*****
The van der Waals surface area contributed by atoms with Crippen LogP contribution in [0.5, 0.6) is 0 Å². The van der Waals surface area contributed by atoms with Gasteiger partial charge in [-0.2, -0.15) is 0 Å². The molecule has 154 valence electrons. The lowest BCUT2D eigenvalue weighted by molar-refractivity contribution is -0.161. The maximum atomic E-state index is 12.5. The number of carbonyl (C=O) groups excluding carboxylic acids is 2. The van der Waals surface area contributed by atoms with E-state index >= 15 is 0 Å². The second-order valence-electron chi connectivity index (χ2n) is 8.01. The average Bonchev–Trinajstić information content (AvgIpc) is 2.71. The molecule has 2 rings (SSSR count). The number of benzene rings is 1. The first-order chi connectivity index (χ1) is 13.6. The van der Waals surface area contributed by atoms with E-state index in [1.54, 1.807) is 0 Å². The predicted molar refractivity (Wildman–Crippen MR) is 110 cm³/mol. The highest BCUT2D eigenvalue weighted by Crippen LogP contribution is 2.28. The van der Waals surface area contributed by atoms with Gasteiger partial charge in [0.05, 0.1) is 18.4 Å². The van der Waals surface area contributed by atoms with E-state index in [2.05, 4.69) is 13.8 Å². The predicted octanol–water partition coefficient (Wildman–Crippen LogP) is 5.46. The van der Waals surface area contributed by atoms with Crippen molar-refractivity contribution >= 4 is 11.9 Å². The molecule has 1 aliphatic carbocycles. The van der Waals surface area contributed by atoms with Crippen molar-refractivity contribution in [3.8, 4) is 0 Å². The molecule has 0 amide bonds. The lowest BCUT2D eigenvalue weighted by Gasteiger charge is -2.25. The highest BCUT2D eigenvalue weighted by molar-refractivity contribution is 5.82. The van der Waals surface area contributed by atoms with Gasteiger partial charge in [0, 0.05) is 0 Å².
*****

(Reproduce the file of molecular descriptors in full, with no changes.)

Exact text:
The van der Waals surface area contributed by atoms with Crippen LogP contribution in [0.5, 0.6) is 0 Å². The van der Waals surface area contributed by atoms with Gasteiger partial charge in [-0.2, -0.15) is 0 Å². The molecule has 154 valence electrons. The lowest BCUT2D eigenvalue weighted by molar-refractivity contribution is -0.161. The maximum atomic E-state index is 12.5. The number of carbonyl (C=O) groups excluding carboxylic acids is 2. The van der Waals surface area contributed by atoms with E-state index >= 15 is 0 Å². The second-order valence-electron chi connectivity index (χ2n) is 8.01. The average Bonchev–Trinajstić information content (AvgIpc) is 2.71. The molecule has 2 rings (SSSR count). The number of benzene rings is 1. The first-order chi connectivity index (χ1) is 13.6. The van der Waals surface area contributed by atoms with E-state index in [1.54, 1.807) is 0 Å². The predicted molar refractivity (Wildman–Crippen MR) is 110 cm³/mol. The highest BCUT2D eigenvalue weighted by Crippen LogP contribution is 2.28. The van der Waals surface area contributed by atoms with Gasteiger partial charge in [0.05, 0.1) is 18.4 Å². The van der Waals surface area contributed by atoms with E-state index in [2.05, 4.69) is 13.8 Å². The predicted octanol–water partition coefficient (Wildman–Crippen LogP) is 5.46. The van der Waals surface area contributed by atoms with Crippen molar-refractivity contribution >= 4 is 11.9 Å². The molecule has 1 aliphatic carbocycles. The van der Waals surface area contributed by atoms with Crippen molar-refractivity contribution in [3.8, 4) is 0 Å². The molecule has 0 amide bonds. The lowest BCUT2D eigenvalue weighted by Gasteiger charge is -2.25. The highest BCUT2D eigenvalue weighted by molar-refractivity contribution is 5.82. The van der Waals surface area contributed by atoms with Gasteiger partial charge in [0, 0.05) is 0 Å².